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Beyond face value: does involuntary emotional anticipation shape the perception of dynamic facial expressions?

Palumbo L, Jellema T - PLoS ONE (2013)

Bottom Line: Recently it has been shown that early stages of social perception can already be influenced by (implicit) attributions made by the observer about the agent's mental state and intentions.Neutral facial expressions displayed at the end of short video-clips, in which an initial facial expression of joy or anger gradually morphed into a neutral expression, were misjudged as being slightly angry or slightly happy, respectively (Experiment 1).Underpinning neural mechanisms are discussed in relation to the current debate on action and emotion understanding.

View Article: PubMed Central - PubMed

Affiliation: Department of Psychology, University of Hull, Hull, United Kingdom.

ABSTRACT
Emotional facial expressions are immediate indicators of the affective dispositions of others. Recently it has been shown that early stages of social perception can already be influenced by (implicit) attributions made by the observer about the agent's mental state and intentions. In the current study possible mechanisms underpinning distortions in the perception of dynamic, ecologically-valid, facial expressions were explored. In four experiments we examined to what extent basic perceptual processes such as contrast/context effects, adaptation and representational momentum underpinned the perceptual distortions, and to what extent 'emotional anticipation', i.e. the involuntary anticipation of the other's emotional state of mind on the basis of the immediate perceptual history, might have played a role. Neutral facial expressions displayed at the end of short video-clips, in which an initial facial expression of joy or anger gradually morphed into a neutral expression, were misjudged as being slightly angry or slightly happy, respectively (Experiment 1). This response bias disappeared when the actor's identity changed in the final neutral expression (Experiment 2). Videos depicting neutral-to-joy-to-neutral and neutral-to-anger-to-neutral sequences again produced biases but in opposite direction (Experiment 3). The bias survived insertion of a 400 ms blank (Experiment 4). These results suggested that the perceptual distortions were not caused by any of the low-level perceptual mechanisms (adaptation, representational momentum and contrast effects). We speculate that especially when presented with dynamic, facial expressions, perceptual distortions occur that reflect 'emotional anticipation' (a low-level mindreading mechanism), which overrules low-level visual mechanisms. Underpinning neural mechanisms are discussed in relation to the current debate on action and emotion understanding.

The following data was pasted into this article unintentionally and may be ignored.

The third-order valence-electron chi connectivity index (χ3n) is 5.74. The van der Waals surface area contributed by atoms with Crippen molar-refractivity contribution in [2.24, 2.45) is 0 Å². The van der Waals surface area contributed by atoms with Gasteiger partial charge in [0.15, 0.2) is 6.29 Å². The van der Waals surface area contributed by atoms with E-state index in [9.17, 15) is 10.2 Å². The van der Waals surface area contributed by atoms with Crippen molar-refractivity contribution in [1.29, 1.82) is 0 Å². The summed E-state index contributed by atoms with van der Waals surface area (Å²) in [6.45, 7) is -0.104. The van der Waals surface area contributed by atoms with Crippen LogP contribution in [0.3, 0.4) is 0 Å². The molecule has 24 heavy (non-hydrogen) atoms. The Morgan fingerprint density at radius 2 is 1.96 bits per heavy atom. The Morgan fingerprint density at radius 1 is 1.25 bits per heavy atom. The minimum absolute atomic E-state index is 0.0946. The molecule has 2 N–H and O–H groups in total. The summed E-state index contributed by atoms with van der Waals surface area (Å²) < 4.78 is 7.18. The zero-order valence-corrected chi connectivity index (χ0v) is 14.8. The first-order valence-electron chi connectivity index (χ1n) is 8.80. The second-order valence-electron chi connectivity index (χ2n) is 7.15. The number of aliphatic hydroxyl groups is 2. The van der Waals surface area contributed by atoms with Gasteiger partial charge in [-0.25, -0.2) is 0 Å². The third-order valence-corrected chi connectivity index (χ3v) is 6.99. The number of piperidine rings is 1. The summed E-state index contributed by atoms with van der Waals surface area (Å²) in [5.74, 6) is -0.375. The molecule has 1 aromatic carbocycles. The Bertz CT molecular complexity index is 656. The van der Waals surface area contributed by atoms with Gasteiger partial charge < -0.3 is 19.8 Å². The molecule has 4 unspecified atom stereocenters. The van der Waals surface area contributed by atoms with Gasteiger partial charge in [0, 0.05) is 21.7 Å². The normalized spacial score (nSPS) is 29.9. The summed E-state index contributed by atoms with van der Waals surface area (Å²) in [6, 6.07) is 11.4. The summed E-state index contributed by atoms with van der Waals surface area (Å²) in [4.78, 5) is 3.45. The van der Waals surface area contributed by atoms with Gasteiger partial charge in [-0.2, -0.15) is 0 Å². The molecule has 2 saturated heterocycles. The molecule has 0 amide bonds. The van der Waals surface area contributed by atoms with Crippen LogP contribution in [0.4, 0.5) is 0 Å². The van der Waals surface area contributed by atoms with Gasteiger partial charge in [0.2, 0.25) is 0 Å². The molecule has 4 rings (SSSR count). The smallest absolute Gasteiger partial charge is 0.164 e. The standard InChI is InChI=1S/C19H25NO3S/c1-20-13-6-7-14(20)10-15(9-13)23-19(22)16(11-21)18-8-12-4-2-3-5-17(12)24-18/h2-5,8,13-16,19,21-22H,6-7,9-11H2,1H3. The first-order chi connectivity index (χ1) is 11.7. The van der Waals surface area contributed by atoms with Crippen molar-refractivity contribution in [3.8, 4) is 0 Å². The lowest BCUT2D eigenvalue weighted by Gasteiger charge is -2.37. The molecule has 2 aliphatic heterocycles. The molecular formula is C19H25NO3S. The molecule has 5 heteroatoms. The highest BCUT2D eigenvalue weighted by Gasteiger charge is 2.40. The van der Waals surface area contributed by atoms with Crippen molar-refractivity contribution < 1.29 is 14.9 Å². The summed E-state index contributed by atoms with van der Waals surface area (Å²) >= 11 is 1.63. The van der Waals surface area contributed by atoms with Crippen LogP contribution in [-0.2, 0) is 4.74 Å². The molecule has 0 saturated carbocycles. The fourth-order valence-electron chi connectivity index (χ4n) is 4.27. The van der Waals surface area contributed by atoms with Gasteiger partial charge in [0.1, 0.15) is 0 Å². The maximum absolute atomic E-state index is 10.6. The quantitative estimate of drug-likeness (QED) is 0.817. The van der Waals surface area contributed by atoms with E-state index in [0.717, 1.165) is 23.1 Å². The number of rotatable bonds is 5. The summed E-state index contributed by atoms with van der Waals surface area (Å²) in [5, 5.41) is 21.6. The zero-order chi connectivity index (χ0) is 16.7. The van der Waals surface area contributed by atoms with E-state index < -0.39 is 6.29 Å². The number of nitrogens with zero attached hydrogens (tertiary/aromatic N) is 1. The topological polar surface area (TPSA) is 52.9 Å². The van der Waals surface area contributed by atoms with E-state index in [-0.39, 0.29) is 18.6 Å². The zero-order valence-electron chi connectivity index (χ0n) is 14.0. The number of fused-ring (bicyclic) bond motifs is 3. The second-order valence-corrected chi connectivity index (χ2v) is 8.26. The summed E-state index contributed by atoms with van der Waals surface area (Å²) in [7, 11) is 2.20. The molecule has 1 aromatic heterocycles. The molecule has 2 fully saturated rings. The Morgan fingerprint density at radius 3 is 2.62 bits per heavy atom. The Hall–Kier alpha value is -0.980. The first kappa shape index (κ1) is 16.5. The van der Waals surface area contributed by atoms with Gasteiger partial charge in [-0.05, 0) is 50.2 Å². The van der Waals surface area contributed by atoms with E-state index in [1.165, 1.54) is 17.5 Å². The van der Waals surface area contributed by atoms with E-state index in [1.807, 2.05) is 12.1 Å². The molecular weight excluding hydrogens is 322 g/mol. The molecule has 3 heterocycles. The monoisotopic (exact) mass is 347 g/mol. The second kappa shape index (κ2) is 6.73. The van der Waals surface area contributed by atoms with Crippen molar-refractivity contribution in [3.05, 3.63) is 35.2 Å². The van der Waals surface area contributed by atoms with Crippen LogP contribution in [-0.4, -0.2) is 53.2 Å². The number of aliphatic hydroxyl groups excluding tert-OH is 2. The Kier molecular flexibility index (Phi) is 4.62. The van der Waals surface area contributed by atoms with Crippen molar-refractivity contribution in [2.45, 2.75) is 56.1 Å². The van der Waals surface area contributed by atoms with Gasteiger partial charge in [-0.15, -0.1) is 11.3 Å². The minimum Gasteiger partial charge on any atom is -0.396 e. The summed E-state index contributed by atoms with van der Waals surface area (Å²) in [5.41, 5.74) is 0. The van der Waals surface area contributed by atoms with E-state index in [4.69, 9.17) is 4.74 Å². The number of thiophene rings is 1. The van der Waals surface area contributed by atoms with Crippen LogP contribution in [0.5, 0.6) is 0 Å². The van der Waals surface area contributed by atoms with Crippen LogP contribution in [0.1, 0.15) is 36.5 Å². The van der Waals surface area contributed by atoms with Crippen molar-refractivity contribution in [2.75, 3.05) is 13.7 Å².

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Related in: MedlinePlus

Results of Experiment 2.(A) Instant identity-change. Scores for the neutral expressions at the end of the joy-to-neutral and anger-to-neutral sequences in the same-identity and instant identity-change conditions. (B) Smooth identity-change. Same as in (A) but for the smooth identity-change condition. Error bars indicate ±1SD. (C) Ratings for each of the eight actors in the smooth identity-change condition to illustrate the response consistency across actors.
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pone-0056003-g004: Results of Experiment 2.(A) Instant identity-change. Scores for the neutral expressions at the end of the joy-to-neutral and anger-to-neutral sequences in the same-identity and instant identity-change conditions. (B) Smooth identity-change. Same as in (A) but for the smooth identity-change condition. Error bars indicate ±1SD. (C) Ratings for each of the eight actors in the smooth identity-change condition to illustrate the response consistency across actors.

Mentions: A 2×2 ANOVA, similar to the one performed for the Instant identity-change experiment, showed a main effect of Perceptual history (F(1,19) = 75.3, p<.001, ηp2 = .78) and no significant main effect of Identity change (F(1,19) = .25, p = .62, ηp2 = .013). The interaction factor was highly significant (F(1,19) = 33.9, p<.001, ηp2 = .46). In the same-identity condition the perceptual histories again differed significantly from each other (t(20) = −8.68, p<.001) and from 3.00 (p’s <.01). In the smooth identity-change condition, even though the mean ratings for the neutral expression in the joy and anger-videos overlapped considerably (Figure 4C), the ratings in two perceptual histories did differ significantly from each other t(19) = −4.21, p<.001). However, neither perceptual history differed from 3.00 (Joy, t(19) = −1.5, p = .15; Anger, t(19) = .72, p = .48).